Butternut squash stuffed with quinoa. Butternut squash stuffed with quinoa. Israeli Kitchen Hollowed-out butternut squash stuffed with quinoa. (Photo: Sarsmis/Shutterstock)

Butternut squash stuffed with quinoa

Packed with nutrients, this healthy dish is quite satisfying.

  • Yield: Serves 2 as main dish, 4 as side dish
  • Prep time: 10 minutes
  • Cook time: 1 hour, 30 minutes

Lately, quinoa has been on my mind. I like the versatile grain (seed, really). It's packed with protein, amino acids and minerals, and its earthy taste complements all vegetables. I like to substitute it for bulgur in tabbuleh, or cooked with garlic until it's fluffy. And as a basic filling for stuffed vegetables, it's hard to beat.

Here’s my butternut squash stuffed with quinoa. It’s a satisfying dish, giving you the comfortable feeling of having eaten well.


  • 1 butternut squash
  • 2 teaspoons olive oil
  • Salt, pepper, cumin, and ground coriander seed – a few pinches of each
  • 1/2 cup raw quinoa
  • 1/2 teaspoon salt
  • 1/4 cup cilantro (coriander leaf) or parsley
  • 1 small onion
  • 4 halves of sun or oven-dried tomatoes, put to soak in 3/4 cup plus 1 tablespoon hot water
  • The water from soaking the tomatoes
  • More salt and pepper to taste
  • 2 tablespoons olive oil
  • Optional: Parmesan cheese to grate over the finished dish


The ingredients for butternut squash stuffed with quinoa. The ingredients for butternut squash stuffed with quinoa. (Photo: Miriam Kresh)

Preheat the oven to 350° F (190° C).

Cut the stem end off the squash; discard it. Slice the squash in half. Remove the seeds. Cut most of the flesh out; set aside.

Rub 1 teaspoon olive oil into the cavity of each half. Drop pinches of salt, cumin and coriander over the halves, and rub the spices in. Grind some fresh pepper over them.

Bake the squash halves, cut side up. They will need about 20 minutes.

Soak the dried tomatoes in a small bowl with the 3/4 cup hot water, for 5 minutes.

Remove the tomatoes from the water and save the water. Put the tomatoes aside.

Rinse the quinoa very well in running water, stirring and turning it over with your hand until you see no more “suds.” These suds are caused by bitter natural substances, saponins, that repel birds and insects in the field – and people at the table. Quinoa tastes good only if you rinse it before cooking.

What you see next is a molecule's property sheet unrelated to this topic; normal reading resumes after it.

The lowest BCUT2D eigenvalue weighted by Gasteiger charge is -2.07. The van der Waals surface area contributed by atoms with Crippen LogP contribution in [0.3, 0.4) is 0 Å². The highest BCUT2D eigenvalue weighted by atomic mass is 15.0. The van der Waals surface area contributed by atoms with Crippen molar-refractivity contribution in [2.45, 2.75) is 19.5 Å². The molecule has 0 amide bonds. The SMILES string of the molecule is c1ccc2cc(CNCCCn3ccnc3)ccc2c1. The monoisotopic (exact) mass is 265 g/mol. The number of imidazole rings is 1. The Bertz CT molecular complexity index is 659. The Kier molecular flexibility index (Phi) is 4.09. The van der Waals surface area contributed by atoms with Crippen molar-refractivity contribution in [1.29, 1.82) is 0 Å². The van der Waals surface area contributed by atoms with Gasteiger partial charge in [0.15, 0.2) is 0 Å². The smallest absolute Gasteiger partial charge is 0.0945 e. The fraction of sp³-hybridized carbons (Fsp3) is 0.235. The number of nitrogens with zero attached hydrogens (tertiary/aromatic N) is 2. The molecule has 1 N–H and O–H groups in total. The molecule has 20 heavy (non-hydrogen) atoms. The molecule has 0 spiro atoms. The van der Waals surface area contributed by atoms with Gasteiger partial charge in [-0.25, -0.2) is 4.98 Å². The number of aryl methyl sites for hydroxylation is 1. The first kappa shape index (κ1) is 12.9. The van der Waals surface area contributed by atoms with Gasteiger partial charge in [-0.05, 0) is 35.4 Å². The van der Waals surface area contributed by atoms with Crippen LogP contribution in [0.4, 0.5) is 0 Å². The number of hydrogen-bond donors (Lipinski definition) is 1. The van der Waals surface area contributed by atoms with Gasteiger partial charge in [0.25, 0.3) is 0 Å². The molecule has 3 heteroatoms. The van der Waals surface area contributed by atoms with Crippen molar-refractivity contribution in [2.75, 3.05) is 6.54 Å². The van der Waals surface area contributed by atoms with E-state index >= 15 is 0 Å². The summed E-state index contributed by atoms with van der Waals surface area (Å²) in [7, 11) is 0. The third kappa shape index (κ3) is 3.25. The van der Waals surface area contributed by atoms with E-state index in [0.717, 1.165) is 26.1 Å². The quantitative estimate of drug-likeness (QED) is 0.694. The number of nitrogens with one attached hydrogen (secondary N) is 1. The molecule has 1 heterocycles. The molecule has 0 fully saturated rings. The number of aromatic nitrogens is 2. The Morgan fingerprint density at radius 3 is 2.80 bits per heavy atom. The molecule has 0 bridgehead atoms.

Cook the quinoa with the 1/2 teaspoon of salt and the water from the tomatoes. Put it all into a small pot over a low flame, cover, and let it steam until it’s done – about 15 minutes.

Chop the flesh of the squash into 1/2-inch cubes.

Peel and dice the onion.

Rinse the cilantro or parsley and chop it up. (The photo above shows fresh nettles.)

Scissor or chop the tomatoes up coarsely.

Sauté the onions in a little olive oil, until they’re golden.

Add the chopped squash to the frying pan and cook, stirring often. The squash and onions should cook up within 15 minutes.

Add the chopped cilantro or parsley and the tomatoes. Stir. Cook until the greens are wilted.

Tip the contents of the frying pan into the pot where the quinoa cooked. Stir everything up well. Taste, and add salt and pepper if needed. You may like to dribble a little more olive oil into the mass.

Remove the squash halves from the oven and let them cool until you can handle them. At this point, the flesh should be tender and slightly charred.

Spoon the stuffing into the squash shells. Mound it up. If you wish to keep it dairy-free, the dish is now ready. But a generous amount of Parmesan cheese grated over the stuffed squash puts a great finish on it.

Eat with a spoon for scooping out the filling and the flesh of the squash.

The stuffed squash can be made ahead of time and reheated. Just wrap the halves in foil and pop them back into the hot oven for a few minutes.

Related Topics: Vegetarian

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